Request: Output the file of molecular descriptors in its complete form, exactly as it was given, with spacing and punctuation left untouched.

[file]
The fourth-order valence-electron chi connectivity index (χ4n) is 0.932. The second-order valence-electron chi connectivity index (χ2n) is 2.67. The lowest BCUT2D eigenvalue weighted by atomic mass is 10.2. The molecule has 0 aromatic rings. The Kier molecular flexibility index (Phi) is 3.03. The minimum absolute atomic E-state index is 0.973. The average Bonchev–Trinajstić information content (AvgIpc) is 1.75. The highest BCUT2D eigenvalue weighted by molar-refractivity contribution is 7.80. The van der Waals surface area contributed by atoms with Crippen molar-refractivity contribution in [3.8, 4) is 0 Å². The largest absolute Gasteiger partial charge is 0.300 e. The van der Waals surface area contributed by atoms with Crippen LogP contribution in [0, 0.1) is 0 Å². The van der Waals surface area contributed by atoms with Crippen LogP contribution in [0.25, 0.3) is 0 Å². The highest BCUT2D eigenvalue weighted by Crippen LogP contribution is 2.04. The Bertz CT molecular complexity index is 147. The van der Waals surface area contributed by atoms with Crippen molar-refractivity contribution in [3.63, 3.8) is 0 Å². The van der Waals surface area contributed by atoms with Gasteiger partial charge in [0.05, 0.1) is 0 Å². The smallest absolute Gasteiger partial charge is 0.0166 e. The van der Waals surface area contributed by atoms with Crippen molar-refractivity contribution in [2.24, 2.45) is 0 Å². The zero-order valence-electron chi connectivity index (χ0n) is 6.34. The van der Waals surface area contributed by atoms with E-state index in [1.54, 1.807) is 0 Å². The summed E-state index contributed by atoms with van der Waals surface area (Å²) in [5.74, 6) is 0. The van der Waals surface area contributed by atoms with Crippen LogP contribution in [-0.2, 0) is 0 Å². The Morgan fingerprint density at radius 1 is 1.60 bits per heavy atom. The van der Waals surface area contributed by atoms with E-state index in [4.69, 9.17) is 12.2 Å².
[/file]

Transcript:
The fourth-order valence-electron chi connectivity index (χ4n) is 0.932. The second-order valence-electron chi connectivity index (χ2n) is 2.67. The lowest BCUT2D eigenvalue weighted by atomic mass is 10.2. The molecule has 0 aromatic rings. The Kier molecular flexibility index (Phi) is 3.03. The minimum absolute atomic E-state index is 0.973. The average Bonchev–Trinajstić information content (AvgIpc) is 1.75. The highest BCUT2D eigenvalue weighted by molar-refractivity contribution is 7.80. The van der Waals surface area contributed by atoms with Crippen molar-refractivity contribution in [3.8, 4) is 0 Å². The largest absolute Gasteiger partial charge is 0.300 e. The van der Waals surface area contributed by atoms with Crippen LogP contribution in [0, 0.1) is 0 Å². The van der Waals surface area contributed by atoms with Crippen LogP contribution in [0.25, 0.3) is 0 Å². The highest BCUT2D eigenvalue weighted by Crippen LogP contribution is 2.04. The Bertz CT molecular complexity index is 147. The van der Waals surface area contributed by atoms with Crippen molar-refractivity contribution in [3.63, 3.8) is 0 Å². The van der Waals surface area contributed by atoms with Gasteiger partial charge in [0.05, 0.1) is 0 Å². The smallest absolute Gasteiger partial charge is 0.0166 e. The van der Waals surface area contributed by atoms with Crippen molar-refractivity contribution in [2.24, 2.45) is 0 Å². The zero-order valence-electron chi connectivity index (χ0n) is 6.34. The van der Waals surface area contributed by atoms with E-state index in [1.54, 1.807) is 0 Å². The summed E-state index contributed by atoms with van der Waals surface area (Å²) in [5.74, 6) is 0. The van der Waals surface area contributed by atoms with Crippen LogP contribution in [-0.2, 0) is 0 Å². The Morgan fingerprint density at radius 1 is 1.60 bits per heavy atom. The van der Waals surface area contributed by atoms with E-state index in [4.69, 9.17) is 12.2 Å².